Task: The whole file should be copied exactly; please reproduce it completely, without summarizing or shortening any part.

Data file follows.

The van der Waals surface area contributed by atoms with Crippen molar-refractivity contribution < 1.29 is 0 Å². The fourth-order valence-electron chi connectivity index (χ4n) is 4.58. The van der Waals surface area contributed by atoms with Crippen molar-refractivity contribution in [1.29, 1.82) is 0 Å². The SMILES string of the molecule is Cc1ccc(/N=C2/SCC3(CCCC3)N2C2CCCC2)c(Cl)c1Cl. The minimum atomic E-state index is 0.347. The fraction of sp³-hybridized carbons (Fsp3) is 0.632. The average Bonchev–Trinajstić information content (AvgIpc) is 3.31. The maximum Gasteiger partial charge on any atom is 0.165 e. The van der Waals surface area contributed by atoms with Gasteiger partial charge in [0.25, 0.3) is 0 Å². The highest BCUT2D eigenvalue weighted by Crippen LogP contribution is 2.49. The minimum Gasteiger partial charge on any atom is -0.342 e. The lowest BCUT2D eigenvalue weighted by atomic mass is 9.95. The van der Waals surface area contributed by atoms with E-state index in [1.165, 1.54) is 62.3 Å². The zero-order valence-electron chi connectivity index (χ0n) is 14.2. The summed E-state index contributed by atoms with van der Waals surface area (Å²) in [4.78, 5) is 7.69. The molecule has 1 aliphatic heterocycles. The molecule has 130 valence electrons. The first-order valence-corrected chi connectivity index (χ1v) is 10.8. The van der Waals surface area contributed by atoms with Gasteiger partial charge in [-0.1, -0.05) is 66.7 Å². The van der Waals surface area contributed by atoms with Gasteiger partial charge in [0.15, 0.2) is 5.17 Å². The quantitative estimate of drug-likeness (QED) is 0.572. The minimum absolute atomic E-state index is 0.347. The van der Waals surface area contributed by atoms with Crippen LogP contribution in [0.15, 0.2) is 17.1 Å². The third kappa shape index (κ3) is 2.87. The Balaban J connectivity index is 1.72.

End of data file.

The van der Waals surface area contributed by atoms with Crippen molar-refractivity contribution < 1.29 is 0 Å². The fourth-order valence-electron chi connectivity index (χ4n) is 4.58. The van der Waals surface area contributed by atoms with Crippen molar-refractivity contribution in [1.29, 1.82) is 0 Å². The SMILES string of the molecule is Cc1ccc(/N=C2/SCC3(CCCC3)N2C2CCCC2)c(Cl)c1Cl. The minimum atomic E-state index is 0.347. The fraction of sp³-hybridized carbons (Fsp3) is 0.632. The average Bonchev–Trinajstić information content (AvgIpc) is 3.31. The maximum Gasteiger partial charge on any atom is 0.165 e. The van der Waals surface area contributed by atoms with Gasteiger partial charge in [0.25, 0.3) is 0 Å². The highest BCUT2D eigenvalue weighted by Crippen LogP contribution is 2.49. The minimum Gasteiger partial charge on any atom is -0.342 e. The lowest BCUT2D eigenvalue weighted by atomic mass is 9.95. The van der Waals surface area contributed by atoms with E-state index in [1.165, 1.54) is 62.3 Å². The zero-order valence-electron chi connectivity index (χ0n) is 14.2. The summed E-state index contributed by atoms with van der Waals surface area (Å²) in [4.78, 5) is 7.69. The molecule has 1 aliphatic heterocycles. The molecule has 130 valence electrons. The first-order valence-corrected chi connectivity index (χ1v) is 10.8. The van der Waals surface area contributed by atoms with Gasteiger partial charge in [-0.1, -0.05) is 66.7 Å². The van der Waals surface area contributed by atoms with Gasteiger partial charge in [0.15, 0.2) is 5.17 Å². The quantitative estimate of drug-likeness (QED) is 0.572. The minimum absolute atomic E-state index is 0.347. The van der Waals surface area contributed by atoms with Crippen LogP contribution in [0.15, 0.2) is 17.1 Å². The third kappa shape index (κ3) is 2.87. The Balaban J connectivity index is 1.72.